A 2-year-old Indiana boy who contracted a rare and life-threatening infection from his soldier father's smallpox vaccination is recovering, a hospital spokesman said.

Doctors have relied on some untested measures to save the boy's life, including skin grafts and an experimental drug that has never been used to treat a human patient, officials said. The boy's pox lesions left him with the equivalent of second-degree burns, requiring grafts to let the underlying skin heal.

"Everyone has been a little bit astonished that he has recovered as well as he has," hospital spokesman John Easton said Saturday. The boy should be should be upgraded to serious from critical condition soon, he added.

The boy has been in pediatric intensive care at the University of Chicago's Comer Children's Hospital for the past month with a virulent rash over 80 percent of his body. He developed the rash after coming in contact with his father, who had recently been vaccinated for smallpox before he was to be deployed overseas by the Army.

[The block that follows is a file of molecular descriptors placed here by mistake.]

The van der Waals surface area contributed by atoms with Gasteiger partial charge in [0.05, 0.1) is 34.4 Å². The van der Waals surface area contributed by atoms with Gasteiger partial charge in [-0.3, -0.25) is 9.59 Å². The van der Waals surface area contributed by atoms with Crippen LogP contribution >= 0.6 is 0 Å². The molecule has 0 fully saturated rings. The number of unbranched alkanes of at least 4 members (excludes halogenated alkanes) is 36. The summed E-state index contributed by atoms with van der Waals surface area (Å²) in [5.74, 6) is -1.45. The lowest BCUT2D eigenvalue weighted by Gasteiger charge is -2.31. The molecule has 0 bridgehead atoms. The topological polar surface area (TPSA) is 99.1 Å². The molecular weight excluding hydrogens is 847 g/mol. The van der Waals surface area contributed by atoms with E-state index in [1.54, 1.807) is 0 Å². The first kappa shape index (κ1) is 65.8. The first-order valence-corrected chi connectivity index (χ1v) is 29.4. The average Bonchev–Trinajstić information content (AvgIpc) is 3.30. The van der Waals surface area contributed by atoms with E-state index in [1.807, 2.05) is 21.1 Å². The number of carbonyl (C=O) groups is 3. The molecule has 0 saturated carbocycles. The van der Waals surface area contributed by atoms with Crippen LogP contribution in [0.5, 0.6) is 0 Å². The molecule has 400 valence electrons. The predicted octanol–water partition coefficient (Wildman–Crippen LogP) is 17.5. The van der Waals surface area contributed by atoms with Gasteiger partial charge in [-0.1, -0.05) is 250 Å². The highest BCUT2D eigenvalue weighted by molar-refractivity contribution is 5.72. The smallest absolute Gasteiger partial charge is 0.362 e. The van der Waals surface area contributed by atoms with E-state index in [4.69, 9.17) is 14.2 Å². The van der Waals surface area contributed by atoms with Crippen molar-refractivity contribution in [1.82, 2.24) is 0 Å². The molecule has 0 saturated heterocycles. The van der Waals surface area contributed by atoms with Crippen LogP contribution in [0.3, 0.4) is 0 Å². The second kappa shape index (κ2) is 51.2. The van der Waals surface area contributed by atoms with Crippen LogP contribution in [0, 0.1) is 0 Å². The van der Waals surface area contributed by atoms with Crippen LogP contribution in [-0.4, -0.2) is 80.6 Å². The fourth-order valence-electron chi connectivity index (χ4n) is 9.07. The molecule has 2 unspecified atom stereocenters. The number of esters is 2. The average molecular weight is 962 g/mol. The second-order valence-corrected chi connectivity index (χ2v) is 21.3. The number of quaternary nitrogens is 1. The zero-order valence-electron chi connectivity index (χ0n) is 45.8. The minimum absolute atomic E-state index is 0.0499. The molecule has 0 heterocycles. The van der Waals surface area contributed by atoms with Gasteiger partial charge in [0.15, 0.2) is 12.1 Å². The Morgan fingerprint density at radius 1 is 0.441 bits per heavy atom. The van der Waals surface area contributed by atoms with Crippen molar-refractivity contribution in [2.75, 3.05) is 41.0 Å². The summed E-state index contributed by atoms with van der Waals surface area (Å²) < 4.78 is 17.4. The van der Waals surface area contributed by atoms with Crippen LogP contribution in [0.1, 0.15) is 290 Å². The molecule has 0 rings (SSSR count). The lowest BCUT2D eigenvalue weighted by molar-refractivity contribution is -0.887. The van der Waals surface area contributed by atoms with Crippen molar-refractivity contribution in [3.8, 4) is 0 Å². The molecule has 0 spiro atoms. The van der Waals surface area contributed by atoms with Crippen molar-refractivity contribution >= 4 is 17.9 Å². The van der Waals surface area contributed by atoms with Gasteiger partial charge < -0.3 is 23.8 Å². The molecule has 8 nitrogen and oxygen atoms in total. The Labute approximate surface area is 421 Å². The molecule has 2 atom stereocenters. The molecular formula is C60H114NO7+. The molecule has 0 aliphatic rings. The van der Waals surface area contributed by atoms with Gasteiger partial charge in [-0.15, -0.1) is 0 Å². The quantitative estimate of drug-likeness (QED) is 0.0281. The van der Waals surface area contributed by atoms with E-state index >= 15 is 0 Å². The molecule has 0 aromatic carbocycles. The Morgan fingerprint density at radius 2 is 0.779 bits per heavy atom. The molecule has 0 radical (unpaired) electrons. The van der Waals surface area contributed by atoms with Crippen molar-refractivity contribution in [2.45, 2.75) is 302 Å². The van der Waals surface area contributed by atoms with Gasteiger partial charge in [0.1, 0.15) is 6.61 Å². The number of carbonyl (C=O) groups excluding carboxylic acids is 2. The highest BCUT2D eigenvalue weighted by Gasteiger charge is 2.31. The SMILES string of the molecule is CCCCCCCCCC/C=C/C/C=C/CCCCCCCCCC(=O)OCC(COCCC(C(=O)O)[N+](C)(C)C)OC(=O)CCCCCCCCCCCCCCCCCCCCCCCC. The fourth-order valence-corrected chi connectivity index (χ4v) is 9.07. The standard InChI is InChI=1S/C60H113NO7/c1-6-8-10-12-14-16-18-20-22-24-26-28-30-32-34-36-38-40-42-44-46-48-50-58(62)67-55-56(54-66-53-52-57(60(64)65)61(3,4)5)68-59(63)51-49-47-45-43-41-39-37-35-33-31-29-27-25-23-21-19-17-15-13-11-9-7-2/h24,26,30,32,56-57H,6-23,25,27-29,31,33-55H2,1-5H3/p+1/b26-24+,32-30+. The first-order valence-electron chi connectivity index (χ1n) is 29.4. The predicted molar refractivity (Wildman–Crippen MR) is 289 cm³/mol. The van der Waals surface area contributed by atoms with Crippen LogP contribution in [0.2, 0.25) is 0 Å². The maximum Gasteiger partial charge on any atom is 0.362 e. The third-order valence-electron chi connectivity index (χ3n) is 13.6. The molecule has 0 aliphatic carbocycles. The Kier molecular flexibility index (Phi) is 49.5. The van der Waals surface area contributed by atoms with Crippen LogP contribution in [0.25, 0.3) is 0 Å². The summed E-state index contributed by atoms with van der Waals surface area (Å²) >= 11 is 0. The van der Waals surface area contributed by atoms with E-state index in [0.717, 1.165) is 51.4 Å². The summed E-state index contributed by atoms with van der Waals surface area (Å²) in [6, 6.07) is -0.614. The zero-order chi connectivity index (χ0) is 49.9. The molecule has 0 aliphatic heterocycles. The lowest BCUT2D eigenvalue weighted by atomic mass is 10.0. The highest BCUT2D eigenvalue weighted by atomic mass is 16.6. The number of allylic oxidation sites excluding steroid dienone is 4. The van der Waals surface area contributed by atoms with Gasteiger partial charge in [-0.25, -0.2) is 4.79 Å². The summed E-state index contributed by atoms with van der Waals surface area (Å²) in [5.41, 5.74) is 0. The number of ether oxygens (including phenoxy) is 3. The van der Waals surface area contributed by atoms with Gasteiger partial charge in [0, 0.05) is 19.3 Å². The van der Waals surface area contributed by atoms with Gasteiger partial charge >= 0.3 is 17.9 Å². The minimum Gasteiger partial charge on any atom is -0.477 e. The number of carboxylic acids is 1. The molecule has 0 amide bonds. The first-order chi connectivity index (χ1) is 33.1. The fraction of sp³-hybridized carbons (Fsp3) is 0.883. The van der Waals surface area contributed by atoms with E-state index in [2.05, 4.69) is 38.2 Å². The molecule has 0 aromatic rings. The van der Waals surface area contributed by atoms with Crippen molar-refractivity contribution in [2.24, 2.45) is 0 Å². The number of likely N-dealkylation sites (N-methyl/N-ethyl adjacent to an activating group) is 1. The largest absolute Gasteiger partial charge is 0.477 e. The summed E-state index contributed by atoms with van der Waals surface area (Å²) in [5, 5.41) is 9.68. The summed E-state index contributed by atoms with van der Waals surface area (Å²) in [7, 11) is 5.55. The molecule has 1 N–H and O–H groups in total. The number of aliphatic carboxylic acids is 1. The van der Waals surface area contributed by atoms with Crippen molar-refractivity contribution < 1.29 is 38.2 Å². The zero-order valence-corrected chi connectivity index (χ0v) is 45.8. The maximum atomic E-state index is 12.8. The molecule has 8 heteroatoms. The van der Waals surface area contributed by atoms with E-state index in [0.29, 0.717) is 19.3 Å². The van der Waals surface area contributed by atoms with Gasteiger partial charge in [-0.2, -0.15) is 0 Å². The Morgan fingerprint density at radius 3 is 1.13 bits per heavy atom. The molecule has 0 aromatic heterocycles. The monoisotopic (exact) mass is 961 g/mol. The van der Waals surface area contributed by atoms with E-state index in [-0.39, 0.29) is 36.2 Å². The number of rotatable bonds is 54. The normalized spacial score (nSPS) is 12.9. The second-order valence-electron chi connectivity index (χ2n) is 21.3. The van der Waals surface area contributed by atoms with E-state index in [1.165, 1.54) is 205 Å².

The boy is not suffering from smallpox, but from the related virus which is used to convey immunity to the much deadlier disease.

Health officials say there is no infection risk for the general population because the virus can be spread only through close physical contact.

The child suffered from eczema, which is a known risk factor for such an infection, doctors said.

The military resumed smallpox vaccinations in 2002 because of bioterrorism fears.